ISSN ONLINE(2319-8753)PRINT(2347-6710)

Textile Waste Water and the advanced Oxidative Treatment Process, an Overview

FagbenroOluwakemi Kehinde1, Hamidi Abdul Aziz2
  1. P.G. Student, School of Civil Engineering, Engineering Campus, Universiti Sains Malaysia (USM), 14300 Nibong Tebal, Penang, Malaysia
  2. Professor, School of Civil Engineering, Engineering Campus, Universiti Sains Malaysia (USM), 14300 NibongTebal, Penang, Malaysia
Related article at Pubmed, Scholar Google

Visit for more related articles at International Journal of Innovative Research in Science, Engineering and Technology

Abstract

Sustainability of the environment has become a focus; hence the need for improvement and monitoring of textile waste water discharges, for which major concern is color. Color in textile dyeing and finishing effluents is as a result of large amounts of dye stuffs left during the dyeing stages and inefficient dyeing processes often resulting in unfixed forms. Waste water from Textile and dyeing industries contain many pollutants, making it high in organic and inorganic chemical content, total organic carbon (TOC), chemical oxygen demand (COD), and especially, strong color. It is thus difficult to be degraded by the conventional methods; hence the use of the advanced oxidation processes (AOPs). The advanced oxidative process is certainly not a very new treatment method as it has been studied and used extensively; however, hope remains for possible improvement, hence this review. AOPs are being researched more with a view to improve on the treatability of effluents and the hope to use the method for the complete mineralization of dyes. Although they are very effective in complete mineralization of pollutants, AOPs may be very expensive when used solely.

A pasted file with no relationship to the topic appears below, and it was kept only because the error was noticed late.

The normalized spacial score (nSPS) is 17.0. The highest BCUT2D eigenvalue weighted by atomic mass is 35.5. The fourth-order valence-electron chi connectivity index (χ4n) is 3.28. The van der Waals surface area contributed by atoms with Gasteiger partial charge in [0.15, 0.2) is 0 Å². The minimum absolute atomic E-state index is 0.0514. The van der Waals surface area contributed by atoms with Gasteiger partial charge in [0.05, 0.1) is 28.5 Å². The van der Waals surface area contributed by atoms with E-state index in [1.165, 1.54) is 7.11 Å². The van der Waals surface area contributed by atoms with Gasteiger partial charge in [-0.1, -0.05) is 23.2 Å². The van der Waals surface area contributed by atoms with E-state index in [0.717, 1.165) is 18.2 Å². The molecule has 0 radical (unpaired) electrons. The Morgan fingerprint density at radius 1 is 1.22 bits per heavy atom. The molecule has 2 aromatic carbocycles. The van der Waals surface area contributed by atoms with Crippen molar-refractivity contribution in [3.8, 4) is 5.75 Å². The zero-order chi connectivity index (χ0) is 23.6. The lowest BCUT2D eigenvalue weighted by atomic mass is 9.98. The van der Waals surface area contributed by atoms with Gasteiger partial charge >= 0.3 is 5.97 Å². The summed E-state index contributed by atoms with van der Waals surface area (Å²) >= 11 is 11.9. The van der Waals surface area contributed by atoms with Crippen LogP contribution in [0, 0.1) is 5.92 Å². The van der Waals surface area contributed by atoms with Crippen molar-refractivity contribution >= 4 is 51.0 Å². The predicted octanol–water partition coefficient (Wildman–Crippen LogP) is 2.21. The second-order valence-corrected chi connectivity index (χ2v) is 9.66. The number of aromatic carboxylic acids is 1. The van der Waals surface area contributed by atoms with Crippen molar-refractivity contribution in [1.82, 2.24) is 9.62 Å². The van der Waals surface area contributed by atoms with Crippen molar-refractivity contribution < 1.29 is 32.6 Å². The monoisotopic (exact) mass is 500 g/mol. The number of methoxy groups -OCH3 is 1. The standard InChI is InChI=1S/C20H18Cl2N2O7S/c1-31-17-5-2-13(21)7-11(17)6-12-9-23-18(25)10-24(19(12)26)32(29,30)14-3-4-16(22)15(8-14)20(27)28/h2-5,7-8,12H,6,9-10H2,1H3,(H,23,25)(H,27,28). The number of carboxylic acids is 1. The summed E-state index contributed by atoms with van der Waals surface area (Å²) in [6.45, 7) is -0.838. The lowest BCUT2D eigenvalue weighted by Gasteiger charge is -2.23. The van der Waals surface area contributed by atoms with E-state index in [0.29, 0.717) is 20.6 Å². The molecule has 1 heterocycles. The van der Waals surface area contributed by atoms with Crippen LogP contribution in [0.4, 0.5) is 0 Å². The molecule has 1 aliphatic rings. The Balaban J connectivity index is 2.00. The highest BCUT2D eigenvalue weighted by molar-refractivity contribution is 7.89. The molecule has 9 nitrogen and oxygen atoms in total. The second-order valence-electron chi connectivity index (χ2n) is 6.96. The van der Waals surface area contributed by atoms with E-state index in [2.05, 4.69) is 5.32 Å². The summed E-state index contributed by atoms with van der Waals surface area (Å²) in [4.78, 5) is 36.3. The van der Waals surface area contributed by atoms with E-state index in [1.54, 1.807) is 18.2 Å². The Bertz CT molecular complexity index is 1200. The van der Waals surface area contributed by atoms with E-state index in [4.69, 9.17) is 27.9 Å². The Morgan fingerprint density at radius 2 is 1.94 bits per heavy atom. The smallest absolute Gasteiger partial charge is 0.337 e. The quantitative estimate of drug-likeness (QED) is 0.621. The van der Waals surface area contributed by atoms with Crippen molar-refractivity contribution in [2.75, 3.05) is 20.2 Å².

KEYWORDS

AOPs, Textile waste water, H2O2, UV, Color.

1. INTRODUCTION

The importance of Textile industries in the manufacture of clothes and clothing materials cannot be over emphasized. But as good as they are, their existence also signifies a very crucial environmental issue, bothering on waste water discharges. According to [1], the textile industry is very important because its materials are used in varying ways including clothes for wearing. Products are however affected by the styles in clothing wears, changes with the season and the trends in fashion.
Dyes and colors are known to have a long history and constitute an important component in our daily lives. Natural plants and insect sources were initially used by the dye industry and then rapidly turned to synthetic manufacturing processes. The Synthetic dyes are considered a major part of our lives.[2, 3].Several of the synthetic dyes, especially azo dyes, were found to be toxic, carcinogenic and mutagenic and are thus banned throughout the world, [4, 5]. Their use and manufacture have however continued until today because of their low cost, ease of synthesis and other desirable properties [4, 6].Azo dyes are considered the largest group of dyes and or industrial colorants which currently represents 60-70% share in the worlds dye market [7-9]. The bonds are resistant to breakdown, hence, they exhibit the potential for persistence and accumulation in the environment, [4].
The textile industries extensively use synthetic dyes in the dyeing and printing process, [4]generating a very large quantity of complex chemical substances which remained as unused materials in the wastewater from various stages of textile processing[3, 10-12].
Also, the use of dyes by the textile industry has however grown steadily because they react well with fibers and their color is stable. Literatures have discussed dyes more, because of their high solubility in water and as effluents containing environmentally problematic compounds [13] in [14] that are visible in small quantities due to their brilliance,[15]
image
The dyeing process in the textile processing generates much concern,as it uses an average of ten times more waterfor the preparation, dye washing, and rinsing stages [16]. Table 1.0 shows a list of most commonly used processes involved in textile fabric productions.